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Seiji Ozawa: Japan's classical maestro

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Seiji Ozawa: Japan's classical maestro
STORY HIGHLIGHTS
  • Seiji Ozawa was musical director of Boston Symphony Orchestra for 29 years
  • Successful career has seen Ozawa conduct some of world's greatest orchestras
  • Had to deal with prejudice and expectation as Asian in Western dominated art form
RELATED TOPICS
  • Music
  • Classical Music
  • Opera

(CNN) -- Seiji Ozawa is Asia's most successful conductor, a maestro in a quintessentially Western art form, and a die-hard Boston Red Sox fan. But the affable 74-year-old is used to crossing cultural boundaries.

Born in Manchuria during the Japanese occupation - his father a Buddhist, his mother a Presbyterian - he was raised in Tokyo, and greatly influenced by western culture and a Christian upbringing.

His love of music was first explored through the church, but later he studied at the Toho School of Music in Tokyo. A career as a pianist was curtailed when the 16-year-old sports-loving Ozawa broke two fingers during a rugby match.

From Toho he traveled to Europe and New York to further his studies. It was a steep learning curve where he learnt how to deal first-hand with other cultures and prejudices.

"I have many problem, beginning. Um... maybe now, I don't know, but beginning especially. It was difficult. Some people ask me, 'You came from China, you came from Japan, do you really understand Bach or do you really understand Mozart?'" he told CNN.

After years abroad, his return to Japan in 1962 to conduct the NHK Symphony Orchestra for six months was far from a happy homecoming; the orchestra rebelled and refused to play for him.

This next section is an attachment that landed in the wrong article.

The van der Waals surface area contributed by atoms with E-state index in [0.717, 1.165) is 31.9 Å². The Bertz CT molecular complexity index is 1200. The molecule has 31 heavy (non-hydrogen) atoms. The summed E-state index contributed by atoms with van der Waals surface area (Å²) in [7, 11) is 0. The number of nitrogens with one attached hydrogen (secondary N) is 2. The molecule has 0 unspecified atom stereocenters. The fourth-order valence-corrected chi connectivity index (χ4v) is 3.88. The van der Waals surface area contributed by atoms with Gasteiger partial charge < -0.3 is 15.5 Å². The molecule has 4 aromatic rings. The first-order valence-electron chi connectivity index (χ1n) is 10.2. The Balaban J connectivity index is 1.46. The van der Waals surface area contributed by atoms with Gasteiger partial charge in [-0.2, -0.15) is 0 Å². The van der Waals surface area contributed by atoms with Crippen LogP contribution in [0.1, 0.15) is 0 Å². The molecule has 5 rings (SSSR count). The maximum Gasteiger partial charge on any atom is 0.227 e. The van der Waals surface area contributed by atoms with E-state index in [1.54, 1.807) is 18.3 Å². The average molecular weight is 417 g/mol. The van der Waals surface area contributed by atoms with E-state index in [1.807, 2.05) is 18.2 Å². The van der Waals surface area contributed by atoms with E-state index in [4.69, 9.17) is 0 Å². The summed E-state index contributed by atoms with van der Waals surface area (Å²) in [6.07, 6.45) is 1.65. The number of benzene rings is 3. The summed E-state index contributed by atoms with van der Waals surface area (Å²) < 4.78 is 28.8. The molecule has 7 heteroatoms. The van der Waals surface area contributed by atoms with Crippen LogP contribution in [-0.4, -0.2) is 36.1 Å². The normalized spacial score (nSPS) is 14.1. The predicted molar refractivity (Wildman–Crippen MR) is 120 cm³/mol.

"I made mistake, and I think it was too soon [for me] to take a professional orchestra for six months and at the end I think they had enough.

"I think I was a little bit stuck up... I mean, I was conducting the best orchestra in Japan already I'm still 26 or 27. Very young. And I think I'm sure during rehearsal I say something not so nice. And in Japan very bad if conductor say something not so nice. But I learned, so I become more careful and I think I started more studying, so not make mistake.

"But in a way, it may sound very strange, but really it did me good that boycott."

It meant Ozawa explored opportunities outside of Japan, directing festivals and orchestras across Europe, Canada and the U.S. He became musical director of the Boston Symphony Orchestra a post he held for 29 years until 2004.

He left Boston for Vienna to embrace a new challenge with the State Opera. As well as the challenge of a new city and repertory, Ozawa believes it was a move that rounded out his musical education, even if he was 68-years-old at the time.

When a young conductor his interest in opera had been fostered by his early tutor Herbert von Karajan.

"He said if you don't study this, one half of Mozart you'll never touch and almost 99 percent of Wagner, almost 100 percent of Puccini and Verdi, you know, half of Mozart is gone."

While Ozawa will step down from his position at the Vienna State Opera next summer, he will remain active in directing, conducting and educating the next generation in classical music.

"I have big hope all Asiatic people and countries... everybody love music basically," he said. "Teaching has become, I think, more and more important my life, really."